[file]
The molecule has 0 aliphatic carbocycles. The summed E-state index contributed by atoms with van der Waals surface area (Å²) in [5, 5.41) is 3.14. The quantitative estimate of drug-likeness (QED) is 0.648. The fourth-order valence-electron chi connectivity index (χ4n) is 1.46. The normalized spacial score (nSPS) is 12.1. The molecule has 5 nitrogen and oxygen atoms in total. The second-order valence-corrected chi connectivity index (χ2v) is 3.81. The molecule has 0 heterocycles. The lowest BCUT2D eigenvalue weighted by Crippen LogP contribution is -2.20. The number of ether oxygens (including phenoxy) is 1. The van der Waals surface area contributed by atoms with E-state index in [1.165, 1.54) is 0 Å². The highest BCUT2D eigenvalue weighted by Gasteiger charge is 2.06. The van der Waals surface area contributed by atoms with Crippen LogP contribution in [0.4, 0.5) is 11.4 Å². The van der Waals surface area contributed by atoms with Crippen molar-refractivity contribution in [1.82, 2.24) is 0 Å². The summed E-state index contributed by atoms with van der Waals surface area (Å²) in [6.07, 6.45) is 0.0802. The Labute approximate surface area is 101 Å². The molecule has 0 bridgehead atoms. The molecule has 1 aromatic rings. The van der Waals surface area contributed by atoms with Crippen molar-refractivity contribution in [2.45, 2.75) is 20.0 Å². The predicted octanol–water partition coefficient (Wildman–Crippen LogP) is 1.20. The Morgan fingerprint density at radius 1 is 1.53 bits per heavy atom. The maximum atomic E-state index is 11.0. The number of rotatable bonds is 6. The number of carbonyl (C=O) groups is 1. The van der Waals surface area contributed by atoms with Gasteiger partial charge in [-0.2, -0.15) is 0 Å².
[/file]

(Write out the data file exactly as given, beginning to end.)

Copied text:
The molecule has 0 aliphatic carbocycles. The summed E-state index contributed by atoms with van der Waals surface area (Å²) in [5, 5.41) is 3.14. The quantitative estimate of drug-likeness (QED) is 0.648. The fourth-order valence-electron chi connectivity index (χ4n) is 1.46. The normalized spacial score (nSPS) is 12.1. The molecule has 5 nitrogen and oxygen atoms in total. The second-order valence-corrected chi connectivity index (χ2v) is 3.81. The molecule has 0 heterocycles. The lowest BCUT2D eigenvalue weighted by Crippen LogP contribution is -2.20. The number of ether oxygens (including phenoxy) is 1. The van der Waals surface area contributed by atoms with E-state index in [1.165, 1.54) is 0 Å². The highest BCUT2D eigenvalue weighted by Gasteiger charge is 2.06. The van der Waals surface area contributed by atoms with Crippen LogP contribution in [0.4, 0.5) is 11.4 Å². The van der Waals surface area contributed by atoms with Crippen molar-refractivity contribution in [1.82, 2.24) is 0 Å². The summed E-state index contributed by atoms with van der Waals surface area (Å²) in [6.07, 6.45) is 0.0802. The Labute approximate surface area is 101 Å². The molecule has 0 bridgehead atoms. The molecule has 1 aromatic rings. The van der Waals surface area contributed by atoms with Crippen molar-refractivity contribution in [2.45, 2.75) is 20.0 Å². The predicted octanol–water partition coefficient (Wildman–Crippen LogP) is 1.20. The Morgan fingerprint density at radius 1 is 1.53 bits per heavy atom. The maximum atomic E-state index is 11.0. The number of rotatable bonds is 6. The number of carbonyl (C=O) groups is 1. The van der Waals surface area contributed by atoms with Gasteiger partial charge in [-0.2, -0.15) is 0 Å².